Pew! Pew! Take *that*, Mars!

By Phil Plait | October 24, 2012 7:00 am

Hey, remember that one ton nuclear rover we sent to Mars? Yeah, that. On October 20, it aimed its megaWatt laser at the sand on Mars and blasted it 30 times in rapid succession, carving out a hole about 3 mm across. NASA kindly has provided a before-and-after animation of the damage inflicted on the Red Planet:

Cool, eh? [Click to coherentlightenate.]

Curiosity’s laser is designed not as a weapon against a hapless Marvin, but instead to do actual science. It very rapidly heats the rock (or sand or whatever) to the point where it vaporizes. Material heated like that glows, and in fact glows at very specific colors. By identifying those colors, scientists can determine precisely what the material is composed of. I gave the details in an earlier post when Curiosity zapped its first rock. You should read it, because spectroscopy is cool, and I spent many years doing it.

This sand was chosen to get lasered because it’s made of fine grains that are blown by the wind. Some Martian sand is bigger, some smaller, but it’s all pretty much formed from eroded rocks. But different grains may have different compositions, and be blown around differently. The only way to know is to find out. So Curiosity will be blasting various things as it roves around Gale crater, its home for the next two years.

Curiosity’s real name is Mars Science Laboratory, and it’s useful to keep that in mind. It’s not just some golf cart tooling around the planet; it’s a fully functional science lab, with cameras, spectroscopes, sampling devices, and more. Everything it does is so we can learn more about Mars. What’s the the history of the planet? Why is its geology the way it is? What’s the deal with it used to having water? Where’d it all go?

I think these are questions worth exploring, even if it means blasting tiny holes in the planet to find out.

Image credit: NASA/JPL-Caltech/LANL/CNES/IRAP/LPGN/CNRS. Tip o’ the Illudium Q-36 Explosive Space Modulator to Keri Bean, including the idea for the title.

Related Posts:

Now you will feel the firepower of a fully armed and operational Mars rover
Wheels on Mars
One small tread for Curiosity, one giant leap for roverkind
Curiosity looks Sharp
Gallery – Curiosity’s triumphant first week on Mars

CATEGORIZED UNDER: Cool stuff, Pretty pictures, Science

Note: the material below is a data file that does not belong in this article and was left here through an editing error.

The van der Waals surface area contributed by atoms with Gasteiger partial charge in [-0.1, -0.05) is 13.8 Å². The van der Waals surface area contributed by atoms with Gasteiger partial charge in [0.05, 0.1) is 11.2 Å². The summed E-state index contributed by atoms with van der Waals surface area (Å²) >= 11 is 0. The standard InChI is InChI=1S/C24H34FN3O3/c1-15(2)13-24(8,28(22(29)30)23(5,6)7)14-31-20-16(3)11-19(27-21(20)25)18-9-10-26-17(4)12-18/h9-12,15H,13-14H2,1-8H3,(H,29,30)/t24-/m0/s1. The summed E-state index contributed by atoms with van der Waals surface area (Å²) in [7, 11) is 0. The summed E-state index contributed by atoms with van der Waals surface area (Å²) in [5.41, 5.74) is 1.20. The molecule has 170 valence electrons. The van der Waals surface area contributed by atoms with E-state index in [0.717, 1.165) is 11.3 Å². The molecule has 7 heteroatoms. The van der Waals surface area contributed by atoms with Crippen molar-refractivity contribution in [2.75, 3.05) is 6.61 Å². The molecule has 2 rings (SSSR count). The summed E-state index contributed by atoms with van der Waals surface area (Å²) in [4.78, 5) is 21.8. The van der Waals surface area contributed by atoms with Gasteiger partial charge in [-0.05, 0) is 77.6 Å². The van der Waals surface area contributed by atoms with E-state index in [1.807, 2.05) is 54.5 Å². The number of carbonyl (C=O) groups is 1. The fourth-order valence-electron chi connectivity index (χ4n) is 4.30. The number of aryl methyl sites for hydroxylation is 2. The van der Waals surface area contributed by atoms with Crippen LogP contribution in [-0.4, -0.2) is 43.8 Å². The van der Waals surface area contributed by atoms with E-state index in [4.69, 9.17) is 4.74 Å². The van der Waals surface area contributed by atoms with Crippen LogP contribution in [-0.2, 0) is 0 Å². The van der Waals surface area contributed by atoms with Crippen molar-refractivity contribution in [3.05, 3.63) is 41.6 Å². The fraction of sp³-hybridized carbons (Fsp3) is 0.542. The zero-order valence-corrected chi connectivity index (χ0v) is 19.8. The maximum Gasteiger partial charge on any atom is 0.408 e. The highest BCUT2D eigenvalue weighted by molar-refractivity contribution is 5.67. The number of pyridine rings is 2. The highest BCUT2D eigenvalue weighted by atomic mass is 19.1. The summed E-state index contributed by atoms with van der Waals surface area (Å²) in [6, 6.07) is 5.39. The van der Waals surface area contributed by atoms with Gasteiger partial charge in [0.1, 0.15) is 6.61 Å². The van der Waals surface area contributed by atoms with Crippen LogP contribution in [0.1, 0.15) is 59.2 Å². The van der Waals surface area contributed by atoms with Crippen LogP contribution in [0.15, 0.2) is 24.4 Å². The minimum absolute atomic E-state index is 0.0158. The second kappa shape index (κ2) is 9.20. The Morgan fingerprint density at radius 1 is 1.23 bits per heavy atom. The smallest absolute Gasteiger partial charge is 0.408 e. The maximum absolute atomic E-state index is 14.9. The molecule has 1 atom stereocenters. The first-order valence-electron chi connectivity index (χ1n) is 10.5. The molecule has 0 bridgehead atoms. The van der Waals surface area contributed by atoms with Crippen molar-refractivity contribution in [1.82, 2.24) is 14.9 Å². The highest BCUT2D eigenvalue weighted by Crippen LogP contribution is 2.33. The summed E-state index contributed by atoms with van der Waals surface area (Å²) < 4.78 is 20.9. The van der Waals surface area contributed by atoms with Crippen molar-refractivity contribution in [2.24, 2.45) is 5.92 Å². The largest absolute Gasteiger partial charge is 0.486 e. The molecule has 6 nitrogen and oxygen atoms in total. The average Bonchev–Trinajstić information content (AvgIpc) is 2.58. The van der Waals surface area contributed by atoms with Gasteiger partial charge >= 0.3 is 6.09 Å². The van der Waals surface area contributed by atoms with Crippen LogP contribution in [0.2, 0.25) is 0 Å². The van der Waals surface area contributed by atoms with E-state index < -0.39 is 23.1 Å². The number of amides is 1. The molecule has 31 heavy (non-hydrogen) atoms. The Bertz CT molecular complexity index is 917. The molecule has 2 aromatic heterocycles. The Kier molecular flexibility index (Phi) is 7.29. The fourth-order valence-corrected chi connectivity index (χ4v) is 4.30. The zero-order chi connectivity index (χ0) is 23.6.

MORE ABOUT: Curiosity, laser, Mars

Comments (45)

  1. Chris

    Did they use the laser to ablate the shiny specks they saw on the ground? Seems like an easy way to find out what they are.

  2. Pete Jackson
  3. Jay

    Its good to know no planets were harmed during this test!

  4. Dream InColor

    If color is so important to spectral analysis, and all this technology is tax-funded, why are the images black and white? There should be a live feed that shows the the high-res color shots. Otherwise it’s not science for the masses just dumbed down media BS. This isn’t classified data is it? We already had a tweet from the MSL suggesting it was a ghetto rimmed hood cruiser “see me rollin on my dubs” what kinda ebonics is that. Let’s actually learn somehing for a change.

  5. Carey

    What’s the deal with it used to having water?

    This sentence hurts my grammar gland :)

  6. Kris

    When will they broadcast the results of what they find?

  7. We come,we explore,we conquer,we occupy.

  8. Chris

    Every time I hear about the ChemCam laser, I think of the original “War of the Worlds” movie. Those weren’t death rays, they were just doing a little laser induced breakdown spectroscopy.

  9. Marvin Martian

    Oh goody! My illudium Q-36 explosive space modulator. … I’m going to blow it up; it obstructs my view of Venus.

  10. Calli Arcale

    “Fully functional science lab.” In a post about a powerful laser blasting a planet.

    That immediately made me think of “fully armed and operational battle station.” 😀

  11. Richard Gadsden


    Mars doesn’t have geology, it has areology.